• Line versus content managementLine managers, e.g. group leaders / department headsshould have strong people skills …Be able to- lead- motivate- communicate- set realistic goals for individuals as well as groups- have good oversight
    • Content managementProject managers / programme (multiple (usuallylinked)projects leading to a research programme)managers which manage content should have strongstrategic skillsBe able to:- Focus on key content needs and break it down intosteps to get a project done- Lead a group in a specific direction- Work with line managers to get their project running- Motivate groups- Goal-directed- Have good oversight- Keen sense of strategy- Be able to work together with finance / legal personnelto help in getting the project / programme done.
    • Ask yourself – what can I give?If you see networking with industry / or workingtheir. Think of trading: ask yourself – what do I andthey gain?"Nobody talks about entrepreneurship as survival, butthats exactly what it is and what nurtures creativethinking. Running that first shop taught me business isnot financial science; its about trading: buying andselling.” Anita Roddick, founder of The Body ShopDo not be overly analytical about this. Go with yourgut-feeling. Can you work with this person? Do youtrust this person? Surviving in industry depends ona good network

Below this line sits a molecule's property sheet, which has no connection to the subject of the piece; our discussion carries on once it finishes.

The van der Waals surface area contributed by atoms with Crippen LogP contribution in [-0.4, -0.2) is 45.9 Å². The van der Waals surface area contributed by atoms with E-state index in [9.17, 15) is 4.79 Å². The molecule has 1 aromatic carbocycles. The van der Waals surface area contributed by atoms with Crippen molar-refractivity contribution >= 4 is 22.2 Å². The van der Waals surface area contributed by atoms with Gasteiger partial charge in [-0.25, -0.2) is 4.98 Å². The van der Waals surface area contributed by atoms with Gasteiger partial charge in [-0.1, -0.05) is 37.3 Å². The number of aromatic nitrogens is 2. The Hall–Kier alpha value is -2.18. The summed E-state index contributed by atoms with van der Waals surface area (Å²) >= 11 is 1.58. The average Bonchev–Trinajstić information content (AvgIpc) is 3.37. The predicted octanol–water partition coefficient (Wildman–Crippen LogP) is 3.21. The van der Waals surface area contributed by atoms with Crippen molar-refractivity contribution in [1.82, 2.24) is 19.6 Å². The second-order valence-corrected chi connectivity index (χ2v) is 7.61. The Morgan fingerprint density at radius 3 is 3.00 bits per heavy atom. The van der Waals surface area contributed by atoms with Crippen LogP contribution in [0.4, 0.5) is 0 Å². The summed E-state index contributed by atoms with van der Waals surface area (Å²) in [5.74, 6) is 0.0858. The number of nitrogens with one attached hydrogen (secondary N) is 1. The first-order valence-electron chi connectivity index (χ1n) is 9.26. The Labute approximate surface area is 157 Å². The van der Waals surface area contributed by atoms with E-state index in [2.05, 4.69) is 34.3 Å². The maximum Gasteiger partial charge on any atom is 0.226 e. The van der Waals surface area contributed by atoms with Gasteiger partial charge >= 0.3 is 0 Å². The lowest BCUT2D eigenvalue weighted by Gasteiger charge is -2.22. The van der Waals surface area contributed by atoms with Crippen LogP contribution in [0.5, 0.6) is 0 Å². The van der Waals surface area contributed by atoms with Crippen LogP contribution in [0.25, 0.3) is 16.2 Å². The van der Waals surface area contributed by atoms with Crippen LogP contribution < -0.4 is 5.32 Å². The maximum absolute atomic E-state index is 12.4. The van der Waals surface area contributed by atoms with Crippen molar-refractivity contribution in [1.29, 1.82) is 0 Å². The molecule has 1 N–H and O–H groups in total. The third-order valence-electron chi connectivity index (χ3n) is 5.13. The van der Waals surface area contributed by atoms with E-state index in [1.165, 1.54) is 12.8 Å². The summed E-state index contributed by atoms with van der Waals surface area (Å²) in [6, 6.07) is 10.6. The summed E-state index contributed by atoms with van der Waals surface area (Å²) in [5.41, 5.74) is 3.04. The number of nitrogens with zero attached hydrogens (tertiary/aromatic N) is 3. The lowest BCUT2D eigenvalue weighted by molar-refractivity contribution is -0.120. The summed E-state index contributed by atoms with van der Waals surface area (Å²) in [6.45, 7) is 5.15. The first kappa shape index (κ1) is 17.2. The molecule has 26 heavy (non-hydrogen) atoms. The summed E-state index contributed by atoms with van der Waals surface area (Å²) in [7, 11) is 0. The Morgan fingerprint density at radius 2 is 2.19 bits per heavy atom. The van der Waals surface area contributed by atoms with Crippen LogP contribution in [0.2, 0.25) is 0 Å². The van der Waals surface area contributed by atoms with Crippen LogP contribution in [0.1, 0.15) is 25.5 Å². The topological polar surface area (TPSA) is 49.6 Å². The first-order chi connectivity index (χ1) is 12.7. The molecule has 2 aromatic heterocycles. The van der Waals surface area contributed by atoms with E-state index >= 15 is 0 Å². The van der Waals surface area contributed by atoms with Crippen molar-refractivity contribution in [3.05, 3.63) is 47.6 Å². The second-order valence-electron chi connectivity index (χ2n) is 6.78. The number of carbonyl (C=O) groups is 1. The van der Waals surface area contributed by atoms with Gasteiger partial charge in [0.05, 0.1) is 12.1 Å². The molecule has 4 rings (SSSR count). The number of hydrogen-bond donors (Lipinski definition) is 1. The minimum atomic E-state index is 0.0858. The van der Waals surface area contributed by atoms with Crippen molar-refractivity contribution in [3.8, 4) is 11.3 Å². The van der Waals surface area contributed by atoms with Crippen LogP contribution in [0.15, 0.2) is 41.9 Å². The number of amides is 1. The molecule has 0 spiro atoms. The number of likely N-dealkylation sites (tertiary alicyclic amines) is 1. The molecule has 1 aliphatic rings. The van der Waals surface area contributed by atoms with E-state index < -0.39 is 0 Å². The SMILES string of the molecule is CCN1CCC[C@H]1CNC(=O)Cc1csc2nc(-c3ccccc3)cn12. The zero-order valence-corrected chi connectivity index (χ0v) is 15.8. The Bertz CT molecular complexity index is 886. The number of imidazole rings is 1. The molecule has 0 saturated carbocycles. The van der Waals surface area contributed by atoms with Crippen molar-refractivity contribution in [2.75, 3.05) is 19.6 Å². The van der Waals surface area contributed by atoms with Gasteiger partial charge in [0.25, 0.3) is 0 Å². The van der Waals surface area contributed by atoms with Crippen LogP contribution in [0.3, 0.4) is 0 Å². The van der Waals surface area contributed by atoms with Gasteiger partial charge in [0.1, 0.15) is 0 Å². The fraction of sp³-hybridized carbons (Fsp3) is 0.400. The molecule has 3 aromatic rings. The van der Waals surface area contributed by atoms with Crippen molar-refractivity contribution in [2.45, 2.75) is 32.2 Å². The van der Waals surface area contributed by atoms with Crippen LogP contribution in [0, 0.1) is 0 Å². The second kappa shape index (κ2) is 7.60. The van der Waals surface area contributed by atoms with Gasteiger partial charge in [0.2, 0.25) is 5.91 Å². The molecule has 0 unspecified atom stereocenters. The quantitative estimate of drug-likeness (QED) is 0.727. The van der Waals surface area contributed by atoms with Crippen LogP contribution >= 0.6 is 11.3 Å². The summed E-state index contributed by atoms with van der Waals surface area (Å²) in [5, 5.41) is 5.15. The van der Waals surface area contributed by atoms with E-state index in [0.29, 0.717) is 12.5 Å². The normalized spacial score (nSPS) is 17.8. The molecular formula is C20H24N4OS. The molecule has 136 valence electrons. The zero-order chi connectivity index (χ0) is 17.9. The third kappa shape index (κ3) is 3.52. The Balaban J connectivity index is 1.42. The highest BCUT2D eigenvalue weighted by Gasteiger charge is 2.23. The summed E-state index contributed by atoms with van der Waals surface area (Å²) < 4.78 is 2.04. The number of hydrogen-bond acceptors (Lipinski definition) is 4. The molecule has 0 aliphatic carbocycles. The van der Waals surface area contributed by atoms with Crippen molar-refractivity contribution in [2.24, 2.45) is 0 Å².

• In what context should I network with industry?- Collaborations- Consortia- One-on-one- Personal grantsMake connections!
    • In what context should I network with industry?- Collaborations- Consortia- One-on-one- Personal grants- Organise symposia / workshops together- Contract work- Contact both those in- and out-side your professional area (Public private partnerships offices (IMI, TopInstitutes, Agentschap NL, subsidy & valorisationofficers)
    • VERY IMPORTANT!!!Have a vision of what yourend-goal should be!Think how are you going to makethat happen.*** And if you don’t have theexpertise … find someone whodoes … either in your company orin the network of someone who’sin your network.